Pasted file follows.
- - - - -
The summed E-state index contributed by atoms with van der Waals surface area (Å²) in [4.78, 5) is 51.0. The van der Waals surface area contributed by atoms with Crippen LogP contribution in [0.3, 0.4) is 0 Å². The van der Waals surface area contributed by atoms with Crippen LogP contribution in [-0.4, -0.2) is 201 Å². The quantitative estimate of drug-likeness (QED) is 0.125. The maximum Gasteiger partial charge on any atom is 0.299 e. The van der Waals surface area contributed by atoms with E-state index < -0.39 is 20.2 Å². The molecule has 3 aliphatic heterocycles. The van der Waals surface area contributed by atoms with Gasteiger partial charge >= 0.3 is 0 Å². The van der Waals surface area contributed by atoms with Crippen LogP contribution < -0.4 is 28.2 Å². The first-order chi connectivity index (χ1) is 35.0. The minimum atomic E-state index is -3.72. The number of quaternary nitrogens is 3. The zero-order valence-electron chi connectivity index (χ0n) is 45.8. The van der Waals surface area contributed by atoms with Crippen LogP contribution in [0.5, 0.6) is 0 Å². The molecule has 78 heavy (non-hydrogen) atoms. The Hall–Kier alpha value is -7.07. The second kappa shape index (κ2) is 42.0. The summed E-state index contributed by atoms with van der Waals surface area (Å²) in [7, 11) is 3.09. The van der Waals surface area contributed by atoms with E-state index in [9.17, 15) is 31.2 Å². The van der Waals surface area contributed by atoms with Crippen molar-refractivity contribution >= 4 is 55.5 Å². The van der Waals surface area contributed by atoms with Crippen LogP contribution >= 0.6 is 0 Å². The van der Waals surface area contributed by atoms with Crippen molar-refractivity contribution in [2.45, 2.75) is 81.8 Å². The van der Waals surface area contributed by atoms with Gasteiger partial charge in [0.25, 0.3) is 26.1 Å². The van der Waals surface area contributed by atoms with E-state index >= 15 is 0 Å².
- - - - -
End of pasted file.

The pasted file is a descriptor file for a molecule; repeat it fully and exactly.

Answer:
The summed E-state index contributed by atoms with van der Waals surface area (Å²) in [4.78, 5) is 51.0. The van der Waals surface area contributed by atoms with Crippen LogP contribution in [0.3, 0.4) is 0 Å². The van der Waals surface area contributed by atoms with Crippen LogP contribution in [-0.4, -0.2) is 201 Å². The quantitative estimate of drug-likeness (QED) is 0.125. The maximum Gasteiger partial charge on any atom is 0.299 e. The van der Waals surface area contributed by atoms with E-state index < -0.39 is 20.2 Å². The molecule has 3 aliphatic heterocycles. The van der Waals surface area contributed by atoms with Gasteiger partial charge >= 0.3 is 0 Å². The van der Waals surface area contributed by atoms with Crippen LogP contribution < -0.4 is 28.2 Å². The first-order chi connectivity index (χ1) is 35.0. The minimum atomic E-state index is -3.72. The number of quaternary nitrogens is 3. The zero-order valence-electron chi connectivity index (χ0n) is 45.8. The van der Waals surface area contributed by atoms with Crippen LogP contribution in [0.5, 0.6) is 0 Å². The molecule has 78 heavy (non-hydrogen) atoms. The Hall–Kier alpha value is -7.07. The second kappa shape index (κ2) is 42.0. The summed E-state index contributed by atoms with van der Waals surface area (Å²) in [7, 11) is 3.09. The van der Waals surface area contributed by atoms with E-state index in [9.17, 15) is 31.2 Å². The van der Waals surface area contributed by atoms with Crippen molar-refractivity contribution >= 4 is 55.5 Å². The van der Waals surface area contributed by atoms with Crippen LogP contribution >= 0.6 is 0 Å². The van der Waals surface area contributed by atoms with Crippen molar-refractivity contribution in [2.45, 2.75) is 81.8 Å². The van der Waals surface area contributed by atoms with Gasteiger partial charge in [0.25, 0.3) is 26.1 Å². The van der Waals surface area contributed by atoms with E-state index >= 15 is 0 Å².